The starry sky in the summer night is one of the most beautiful things on this planet. People imagine that some groups of stars in the sky form so-called constellations. Formally a constellation is a group of stars that are connected together to form a figure or picture. Some well-known constellations contain striking and familiar patterns of bright stars. Examples are Orion (containing a figure of a hunter), Leo (containing bright stars outlining the form of a lion), Scorpius (a scorpion), and Crux (a cross).
In this problem, you are to find occurrences of given constellations in a starry sky. For the sake of simplicity, the starry sky is given as a N × M matrix, each cell of which is a '*' or '0' indicating a star in the corresponding position or no star, respectively. Several constellations are given as a group of T P × Q matrices. You are to report how many constellations appear in the starry sky.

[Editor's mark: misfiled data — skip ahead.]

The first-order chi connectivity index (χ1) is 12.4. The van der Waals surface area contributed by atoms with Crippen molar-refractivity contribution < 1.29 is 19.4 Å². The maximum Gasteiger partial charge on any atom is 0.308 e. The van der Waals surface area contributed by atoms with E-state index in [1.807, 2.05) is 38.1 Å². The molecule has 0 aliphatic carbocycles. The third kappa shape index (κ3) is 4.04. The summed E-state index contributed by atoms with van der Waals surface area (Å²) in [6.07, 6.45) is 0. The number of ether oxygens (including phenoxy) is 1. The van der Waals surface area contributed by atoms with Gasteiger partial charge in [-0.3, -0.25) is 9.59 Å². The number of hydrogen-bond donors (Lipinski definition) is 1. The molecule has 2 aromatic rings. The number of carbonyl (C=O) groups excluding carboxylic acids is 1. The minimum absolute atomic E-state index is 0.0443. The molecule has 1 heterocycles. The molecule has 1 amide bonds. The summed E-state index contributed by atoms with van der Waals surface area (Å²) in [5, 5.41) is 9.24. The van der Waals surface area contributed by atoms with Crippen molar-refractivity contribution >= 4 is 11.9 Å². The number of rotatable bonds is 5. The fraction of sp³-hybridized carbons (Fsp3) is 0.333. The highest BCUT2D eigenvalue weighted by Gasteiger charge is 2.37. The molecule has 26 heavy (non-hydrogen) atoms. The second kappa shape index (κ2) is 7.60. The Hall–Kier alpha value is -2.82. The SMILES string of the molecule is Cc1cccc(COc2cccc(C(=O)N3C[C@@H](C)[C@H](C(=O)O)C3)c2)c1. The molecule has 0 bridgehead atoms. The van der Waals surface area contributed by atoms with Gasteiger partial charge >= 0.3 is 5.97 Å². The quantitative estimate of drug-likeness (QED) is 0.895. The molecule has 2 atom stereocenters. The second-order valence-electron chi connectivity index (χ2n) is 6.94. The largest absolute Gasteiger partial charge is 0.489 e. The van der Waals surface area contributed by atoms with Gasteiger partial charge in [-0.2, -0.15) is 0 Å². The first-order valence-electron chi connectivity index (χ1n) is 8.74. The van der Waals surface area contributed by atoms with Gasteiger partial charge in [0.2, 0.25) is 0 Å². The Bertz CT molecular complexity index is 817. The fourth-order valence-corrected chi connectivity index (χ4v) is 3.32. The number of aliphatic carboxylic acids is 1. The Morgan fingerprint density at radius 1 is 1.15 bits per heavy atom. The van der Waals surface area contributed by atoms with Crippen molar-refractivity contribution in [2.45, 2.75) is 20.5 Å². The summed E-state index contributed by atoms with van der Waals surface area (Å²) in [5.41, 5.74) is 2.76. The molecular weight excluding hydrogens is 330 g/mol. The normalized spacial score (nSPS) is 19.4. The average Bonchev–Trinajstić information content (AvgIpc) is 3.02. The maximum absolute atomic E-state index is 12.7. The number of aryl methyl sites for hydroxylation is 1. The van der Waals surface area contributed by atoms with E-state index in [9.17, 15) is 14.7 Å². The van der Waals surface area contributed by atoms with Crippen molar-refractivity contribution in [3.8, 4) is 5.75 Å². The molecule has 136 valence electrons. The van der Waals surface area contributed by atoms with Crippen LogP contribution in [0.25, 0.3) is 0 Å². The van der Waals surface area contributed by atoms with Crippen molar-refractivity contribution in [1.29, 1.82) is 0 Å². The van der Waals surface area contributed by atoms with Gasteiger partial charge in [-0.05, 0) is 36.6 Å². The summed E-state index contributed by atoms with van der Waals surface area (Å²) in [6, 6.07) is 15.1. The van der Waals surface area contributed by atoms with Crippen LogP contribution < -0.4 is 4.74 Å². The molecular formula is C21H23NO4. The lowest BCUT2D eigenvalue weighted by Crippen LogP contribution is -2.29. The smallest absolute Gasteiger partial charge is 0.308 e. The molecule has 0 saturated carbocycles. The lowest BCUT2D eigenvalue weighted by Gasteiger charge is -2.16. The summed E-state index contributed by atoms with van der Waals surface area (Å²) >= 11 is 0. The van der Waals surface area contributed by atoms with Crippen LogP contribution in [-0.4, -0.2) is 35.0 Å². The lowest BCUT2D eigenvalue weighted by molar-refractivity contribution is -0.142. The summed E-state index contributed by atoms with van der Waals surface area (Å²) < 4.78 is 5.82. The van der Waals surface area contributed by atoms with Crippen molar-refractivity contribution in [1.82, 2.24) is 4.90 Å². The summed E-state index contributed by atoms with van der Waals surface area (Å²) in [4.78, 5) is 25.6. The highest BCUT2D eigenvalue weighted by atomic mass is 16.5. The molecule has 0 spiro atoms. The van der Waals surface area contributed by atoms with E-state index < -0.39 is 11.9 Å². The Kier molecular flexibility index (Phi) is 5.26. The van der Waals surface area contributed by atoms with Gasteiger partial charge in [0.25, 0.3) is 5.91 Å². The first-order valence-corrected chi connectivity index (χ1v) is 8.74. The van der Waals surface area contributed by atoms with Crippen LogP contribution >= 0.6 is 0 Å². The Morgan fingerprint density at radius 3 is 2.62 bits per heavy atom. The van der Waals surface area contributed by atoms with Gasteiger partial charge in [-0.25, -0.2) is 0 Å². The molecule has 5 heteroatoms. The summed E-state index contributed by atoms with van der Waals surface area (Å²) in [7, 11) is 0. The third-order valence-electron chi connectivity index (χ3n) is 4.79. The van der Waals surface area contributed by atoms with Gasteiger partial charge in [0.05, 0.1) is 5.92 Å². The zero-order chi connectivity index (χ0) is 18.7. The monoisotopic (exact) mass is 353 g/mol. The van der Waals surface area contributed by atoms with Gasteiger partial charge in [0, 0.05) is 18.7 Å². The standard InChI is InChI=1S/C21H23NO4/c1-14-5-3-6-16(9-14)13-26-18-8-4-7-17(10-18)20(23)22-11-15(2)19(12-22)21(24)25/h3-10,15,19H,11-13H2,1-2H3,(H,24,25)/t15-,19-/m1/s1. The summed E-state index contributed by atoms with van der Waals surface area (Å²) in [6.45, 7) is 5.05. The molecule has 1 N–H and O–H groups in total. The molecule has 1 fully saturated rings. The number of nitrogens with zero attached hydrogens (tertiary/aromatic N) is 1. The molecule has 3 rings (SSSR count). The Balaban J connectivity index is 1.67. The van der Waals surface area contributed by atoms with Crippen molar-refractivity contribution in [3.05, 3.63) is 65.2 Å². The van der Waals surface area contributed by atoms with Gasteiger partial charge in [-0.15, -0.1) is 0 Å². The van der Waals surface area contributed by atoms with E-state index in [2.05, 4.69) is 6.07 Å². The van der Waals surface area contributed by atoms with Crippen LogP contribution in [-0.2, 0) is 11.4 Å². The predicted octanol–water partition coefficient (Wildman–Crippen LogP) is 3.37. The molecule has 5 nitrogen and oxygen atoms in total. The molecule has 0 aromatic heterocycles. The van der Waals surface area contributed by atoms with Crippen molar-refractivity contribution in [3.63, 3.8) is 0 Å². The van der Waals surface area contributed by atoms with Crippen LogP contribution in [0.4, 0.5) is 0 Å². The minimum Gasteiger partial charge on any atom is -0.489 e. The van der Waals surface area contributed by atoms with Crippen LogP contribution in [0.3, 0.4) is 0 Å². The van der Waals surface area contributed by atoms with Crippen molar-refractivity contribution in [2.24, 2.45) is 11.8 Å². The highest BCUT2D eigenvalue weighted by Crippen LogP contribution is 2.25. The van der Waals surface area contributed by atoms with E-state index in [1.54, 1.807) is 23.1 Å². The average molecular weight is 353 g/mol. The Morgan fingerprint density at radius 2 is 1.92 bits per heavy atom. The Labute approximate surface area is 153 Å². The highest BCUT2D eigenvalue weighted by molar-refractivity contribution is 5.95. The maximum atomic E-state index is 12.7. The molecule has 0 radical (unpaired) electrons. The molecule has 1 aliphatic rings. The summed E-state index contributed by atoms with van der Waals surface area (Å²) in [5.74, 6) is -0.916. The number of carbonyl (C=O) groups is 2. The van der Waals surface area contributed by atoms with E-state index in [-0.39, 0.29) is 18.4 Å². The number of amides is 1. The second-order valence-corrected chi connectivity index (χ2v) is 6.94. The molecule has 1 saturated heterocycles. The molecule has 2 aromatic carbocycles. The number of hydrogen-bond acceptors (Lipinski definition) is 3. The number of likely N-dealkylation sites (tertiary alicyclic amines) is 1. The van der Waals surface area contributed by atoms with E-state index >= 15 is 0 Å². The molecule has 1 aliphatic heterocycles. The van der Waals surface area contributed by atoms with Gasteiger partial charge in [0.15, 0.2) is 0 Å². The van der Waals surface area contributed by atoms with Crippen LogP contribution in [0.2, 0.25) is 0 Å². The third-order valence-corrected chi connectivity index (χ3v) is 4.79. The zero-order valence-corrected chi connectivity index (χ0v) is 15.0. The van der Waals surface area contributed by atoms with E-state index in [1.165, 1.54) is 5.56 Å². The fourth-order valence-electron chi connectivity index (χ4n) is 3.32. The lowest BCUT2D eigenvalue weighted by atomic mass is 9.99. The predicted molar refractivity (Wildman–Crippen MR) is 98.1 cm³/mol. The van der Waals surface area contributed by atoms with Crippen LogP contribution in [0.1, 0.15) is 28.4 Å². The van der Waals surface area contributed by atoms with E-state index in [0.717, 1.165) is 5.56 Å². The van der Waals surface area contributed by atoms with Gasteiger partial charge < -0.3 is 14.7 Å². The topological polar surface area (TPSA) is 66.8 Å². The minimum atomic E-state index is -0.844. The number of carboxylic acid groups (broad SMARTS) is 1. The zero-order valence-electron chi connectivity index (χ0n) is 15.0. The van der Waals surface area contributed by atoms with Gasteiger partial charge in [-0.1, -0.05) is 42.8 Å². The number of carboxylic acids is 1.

Note that a constellation appears in the sky if and only the corresponding P × Q matrix exactly matches some P × Q sub-matrix in the N × M matrix.
The input consists of multiple test cases. Each test case starts with a line containing five integers N, M, T, P and Q(1 ≤ N, M ≤ 1000, 1 ≤ T ≤ 100, 1 ≤ P, Q ≤ 50). The following N lines describe the N × M matrix, each of which contains M characters '*' or '0'. The last part of the test case describe T constellations, each of which takes P lines in the same format as the matrix describing the sky. There is a blank line preceding each constellation. The last test case is followed by a line containing five zeros.
For each test case, print a line containing the test case number( beginning with 1) followed by the number of constellations appearing in the sky.